Stephen K. Bannon, current Breitbart News CEO and former White House strategist, is everywhere these days, it seems—on your TV, college campuses, and smack in the middle of the midterm congressional elections.
The day his blustery interview with Charlie Rose aired on the September 10 edition of CBS’s 60 Minutes, word spread of Bannon’s intervention in campaigns for upcoming U.S. Senate campaigns; he’s backing primary challengers to sitting Republican Senators Jeff Flake of Arizona, Luther Strange of Alabama, and Dean Heller of Nevada. It’s not his own money he’s spending, of course. For this project, as for most recent Bannon escapades, the money is coming from Robert Mercer, the reclusive hedge-fund billionaire, according to Alex Isenstadt of Politico. Also under consideration for the Bannon treatment, Politico reports, is Roger Wicker of Mississippi, and Bob Corker of Tennessee. Their sin? Insufficient loyalty to President Donald J. Trump.
As Republican leaders fret over a possible loss of control of the Senate due to Bannon’s actions, they fail to notice that Bannon is not playing a short-term game for GOP majorities in Congress. Bannon’s game is one for control of the Republican Party writ large.
It’s clear that Mercer has no small amount of envy for the Koch brothers, the billionaire siblings whose will has largely shaped the GOP agenda as the party became ever more dependent on the political infrastructure built by the Kochs and the donor network they have cultivated over the course of decades. No longer insurgents, the Kochs and their political beneficiaries have become part of the GOP establishment. House Speaker Paul Ryan, whose career got a mighty boost from the Koch-founded Americans For Prosperity (AFP), is a case in point. Ryan, along with Senate Majority Leader Mitch McConnell, are now tasked with the realities of governing, which often leads them to make decisions that are at odds with the president’s whims. And that makes them, and some of the incumbents they hope to re-elect, the focus of right-wing ire.
Bannon and his patron Mercer, it seems, are willing to take their chances on the possible loss of the GOP’s narrow Senate majority if the gambit places Mercer in the kingmaker’s seat, supplanting the Koch brothers in that role. But there’s a fly in that ointment, for nearly all Republican lawmakers depend on the Koch brothers’ political apparatus in order to win re-election, especially the get-out-the-vote operations of Americans For Prosperity, and the data firm i360. Bannon seems to be betting that AFP will turn out the vote for any Republican who runs for the Senate, including the neo-theocrat Roy Moore, whom Bannon is backing against Strange in the Alabama Republican primary.
Then again, Bannon may night mind seeing the GOP lose the Senate, seeing how that would deprive McConnell, as special target of Bannon’s opprobrium, of what power he currently holds. Both Ryan and McConnell, Bannon charged in his 60 Minutes interview, seek “to nullify the 2016 election.”
He added: “They do not want Donald Trump's populist, economic nationalist agenda to be implemented. It's very obvious.”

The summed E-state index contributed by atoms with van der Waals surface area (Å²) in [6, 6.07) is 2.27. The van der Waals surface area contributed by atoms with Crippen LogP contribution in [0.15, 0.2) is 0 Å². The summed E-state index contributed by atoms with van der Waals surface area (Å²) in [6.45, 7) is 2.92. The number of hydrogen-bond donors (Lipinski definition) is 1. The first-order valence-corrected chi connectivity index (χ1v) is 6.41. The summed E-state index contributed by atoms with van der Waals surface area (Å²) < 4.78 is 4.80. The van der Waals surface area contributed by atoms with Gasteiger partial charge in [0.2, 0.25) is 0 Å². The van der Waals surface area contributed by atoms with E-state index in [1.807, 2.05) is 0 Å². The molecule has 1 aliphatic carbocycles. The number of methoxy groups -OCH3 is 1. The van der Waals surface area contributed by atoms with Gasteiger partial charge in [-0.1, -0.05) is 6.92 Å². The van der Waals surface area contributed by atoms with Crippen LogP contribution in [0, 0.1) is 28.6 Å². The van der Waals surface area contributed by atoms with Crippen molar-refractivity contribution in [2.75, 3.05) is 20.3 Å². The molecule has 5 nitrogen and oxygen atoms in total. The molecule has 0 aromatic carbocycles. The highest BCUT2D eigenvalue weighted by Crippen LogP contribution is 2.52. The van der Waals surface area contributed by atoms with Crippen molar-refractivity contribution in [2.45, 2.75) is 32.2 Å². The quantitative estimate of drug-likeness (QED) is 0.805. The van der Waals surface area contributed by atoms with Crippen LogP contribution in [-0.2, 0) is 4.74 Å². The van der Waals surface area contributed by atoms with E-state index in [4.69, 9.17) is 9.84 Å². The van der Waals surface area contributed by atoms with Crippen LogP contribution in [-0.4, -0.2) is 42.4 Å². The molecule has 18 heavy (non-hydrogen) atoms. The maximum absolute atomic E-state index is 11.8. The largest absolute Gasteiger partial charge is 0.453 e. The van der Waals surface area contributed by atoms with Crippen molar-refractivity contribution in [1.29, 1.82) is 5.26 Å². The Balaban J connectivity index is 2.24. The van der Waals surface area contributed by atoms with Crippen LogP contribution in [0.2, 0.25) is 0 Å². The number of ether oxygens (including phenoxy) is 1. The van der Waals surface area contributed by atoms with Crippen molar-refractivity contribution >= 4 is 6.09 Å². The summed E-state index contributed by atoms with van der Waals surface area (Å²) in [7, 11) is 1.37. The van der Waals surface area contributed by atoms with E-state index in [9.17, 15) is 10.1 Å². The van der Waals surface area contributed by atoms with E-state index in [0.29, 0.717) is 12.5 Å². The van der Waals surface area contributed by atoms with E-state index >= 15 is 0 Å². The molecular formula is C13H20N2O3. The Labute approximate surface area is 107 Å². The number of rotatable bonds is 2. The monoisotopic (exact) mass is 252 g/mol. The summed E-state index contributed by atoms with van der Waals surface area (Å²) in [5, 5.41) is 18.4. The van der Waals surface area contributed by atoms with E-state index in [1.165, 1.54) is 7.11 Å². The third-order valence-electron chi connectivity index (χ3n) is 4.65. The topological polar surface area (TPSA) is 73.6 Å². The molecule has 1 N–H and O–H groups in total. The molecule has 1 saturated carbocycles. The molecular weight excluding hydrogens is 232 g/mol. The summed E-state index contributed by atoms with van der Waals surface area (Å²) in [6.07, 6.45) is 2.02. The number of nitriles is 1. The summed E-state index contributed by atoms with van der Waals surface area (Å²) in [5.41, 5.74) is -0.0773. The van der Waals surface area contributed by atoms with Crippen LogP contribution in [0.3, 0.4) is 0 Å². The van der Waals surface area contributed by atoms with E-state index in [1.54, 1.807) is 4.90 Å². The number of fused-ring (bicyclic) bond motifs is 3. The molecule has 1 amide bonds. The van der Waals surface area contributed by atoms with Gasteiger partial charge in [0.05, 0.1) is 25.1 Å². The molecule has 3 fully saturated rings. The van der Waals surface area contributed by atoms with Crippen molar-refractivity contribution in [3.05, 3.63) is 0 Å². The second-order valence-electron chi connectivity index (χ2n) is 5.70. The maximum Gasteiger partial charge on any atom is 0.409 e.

The Republican leaders won’t help Trump, Bannon said, unless they’re “put on notice” via the war he’s planning to wage on them.
Given Bannon’s longstanding contempt for McConnell and Ryan, it would be easy to take these statements at face value. But there’s something far deeper going on. This is not about a battle for the soul of the party. It’s about which billionaires get to control the levers of power. And Mercer clearly thinks it should be him.
During the presidential campaign, the Koch brothers made a show of not backing Donald Trump for the party’s nomination, and later saying they wouldn’t put money into the presidential contest. But that was more posture than pledge, since all of AFP’s voter-turnout efforts surely redounded to Trump’s benefit, since most who came to a voting booth to select a Republican for Congress likely marked the box next to Trump’s line among the choices for president. Like many Republicans, Koch operations like to play the race card without naming it as such. Calls for ending Obamacare or shrinking the food stamp program: This is the kind of code employed in Kochian rhetoric. Trump’s crime was his coarse and obvious embrace of haters of all stripes.
Mercer, however, doesn’t stand on ceremony. He’s poured some $10 million into Breitbart.com, the website Bannon proudly dubbed “the platform of the alt-right,” where Islamophobia and racism shape false narratives about terrorism and crime, and misogyny abounds. Mercer money also fueled the nonprofit Government Accountability Institute founded by Bannon, which generated false narratives about Democratic candidate Hillary Clinton, producing the since-discredited book, Clinton Cash, whose claims were picked up by The New York Times. Mercer also gave Bannon a top post at his for-profit political data firm, Cambridge Analytica, which uses Facebook profiles to determine voter preferences. (Bannon resigned as Cambridge Analytica’s vice president when he won his White House appointment.)
Democrats may rub their hands in glee at the specter of Mercer battle against the Kochs for the GOP. But ultimately, Bannon’s gambit is bad for democracy. A Republican Party pushed to embrace Trump’s neo-fascism will still remain one of the nation’s two major political parties—which means they will sometimes win. And when a battle between would-be oligarchs stands to shape the whole of American politics, you have to wonder if there’s even a democracy at present.
Bannon’s scorched-earth tactics may harm the Republican Party in the short run, but could wound the nation for generations to come.